This blog post is written by Olesya (Oleska) Prokopovych, a nutrition student volunteering at Nourish & Nurture
The first time I heard of Metformin was when learning about the treatments for type 2 diabetes! I then learned it is also used in PCOS treatment. The common factor between both conditions is insulin resistance, which Metformin helps with! Insulin resistance affects people with PCOS two to three times more than the general population. Up to 70% of individuals with PCOS experience insulin resistance. Although taking metformin can be helpful to some people with PCOS, it is not used for all. So, if you are someone with PCOS who is taking metformin and is not sure why or what it does for your body, read on. This blog post discusses the connection between the syndrome and insulin resistance and how metformin can be used as a treatment.
What is insulin resistance?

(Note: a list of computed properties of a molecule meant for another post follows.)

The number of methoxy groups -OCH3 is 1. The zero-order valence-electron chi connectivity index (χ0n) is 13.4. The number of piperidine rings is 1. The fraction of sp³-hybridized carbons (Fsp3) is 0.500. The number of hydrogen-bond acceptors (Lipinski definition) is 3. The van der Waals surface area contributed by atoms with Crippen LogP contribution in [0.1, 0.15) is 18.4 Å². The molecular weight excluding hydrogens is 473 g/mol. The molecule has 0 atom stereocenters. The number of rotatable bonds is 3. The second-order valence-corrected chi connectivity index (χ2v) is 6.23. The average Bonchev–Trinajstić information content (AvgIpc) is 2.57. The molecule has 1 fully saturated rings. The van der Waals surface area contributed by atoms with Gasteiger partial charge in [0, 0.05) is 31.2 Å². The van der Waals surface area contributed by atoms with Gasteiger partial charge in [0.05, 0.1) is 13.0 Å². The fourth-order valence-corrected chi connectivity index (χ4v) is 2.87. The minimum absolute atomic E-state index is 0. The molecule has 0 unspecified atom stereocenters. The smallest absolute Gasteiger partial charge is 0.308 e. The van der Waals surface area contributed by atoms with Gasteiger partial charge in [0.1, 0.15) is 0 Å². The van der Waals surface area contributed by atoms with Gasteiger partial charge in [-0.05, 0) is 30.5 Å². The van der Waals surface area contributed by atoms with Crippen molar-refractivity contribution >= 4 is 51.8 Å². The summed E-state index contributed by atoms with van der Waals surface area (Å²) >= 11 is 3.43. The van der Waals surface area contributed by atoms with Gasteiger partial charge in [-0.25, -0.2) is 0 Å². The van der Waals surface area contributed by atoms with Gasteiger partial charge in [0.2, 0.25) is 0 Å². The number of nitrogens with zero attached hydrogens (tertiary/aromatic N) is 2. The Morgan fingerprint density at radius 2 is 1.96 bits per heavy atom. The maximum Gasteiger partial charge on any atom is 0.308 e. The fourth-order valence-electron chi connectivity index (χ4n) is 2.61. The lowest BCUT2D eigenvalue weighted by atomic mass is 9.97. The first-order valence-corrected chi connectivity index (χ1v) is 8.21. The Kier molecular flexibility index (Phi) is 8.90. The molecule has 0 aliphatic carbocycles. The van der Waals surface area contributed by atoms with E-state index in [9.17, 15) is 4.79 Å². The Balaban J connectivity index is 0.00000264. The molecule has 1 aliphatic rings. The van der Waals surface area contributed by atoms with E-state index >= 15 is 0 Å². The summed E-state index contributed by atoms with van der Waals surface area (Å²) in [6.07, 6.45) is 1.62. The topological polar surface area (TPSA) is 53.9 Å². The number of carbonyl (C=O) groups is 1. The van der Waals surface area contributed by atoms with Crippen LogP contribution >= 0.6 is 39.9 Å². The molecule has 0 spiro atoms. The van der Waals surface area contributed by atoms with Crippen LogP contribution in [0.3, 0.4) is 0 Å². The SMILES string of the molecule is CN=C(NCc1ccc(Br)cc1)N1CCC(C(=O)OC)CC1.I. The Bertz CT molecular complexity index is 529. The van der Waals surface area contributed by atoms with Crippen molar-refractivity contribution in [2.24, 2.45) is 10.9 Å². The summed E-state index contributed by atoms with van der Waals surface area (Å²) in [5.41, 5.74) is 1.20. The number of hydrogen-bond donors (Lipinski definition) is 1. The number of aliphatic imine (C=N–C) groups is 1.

Although not a diagnostic criterion for PCOS, insulin resistance is a common feature of it. Let us take a few steps back and address the elephant (or hormone) in the room. Insulin is a hormone that is produced in the body and works to regulate glucose levels in the blood. After we eat a meal—especially one that contains carbohydrates—our bodies break down the food into glucose units that can be used to produce energy in the body. Insulin’s job is to take the high levels of glucose in the blood and escort them to different parts of the body for energy and storage, like in our muscles and liver. With insulin resistance, the hormone has a difficult time delivering and storing away that glucose. As a result, the pancreas realizes that blood glucose levels are still high so it releases more and more insulin, which leads to high insulin in the blood or what’s called hyper-insulin-emia. Abnormally high levels of insulin in the body may result in inflammation, cravings, and weight gain.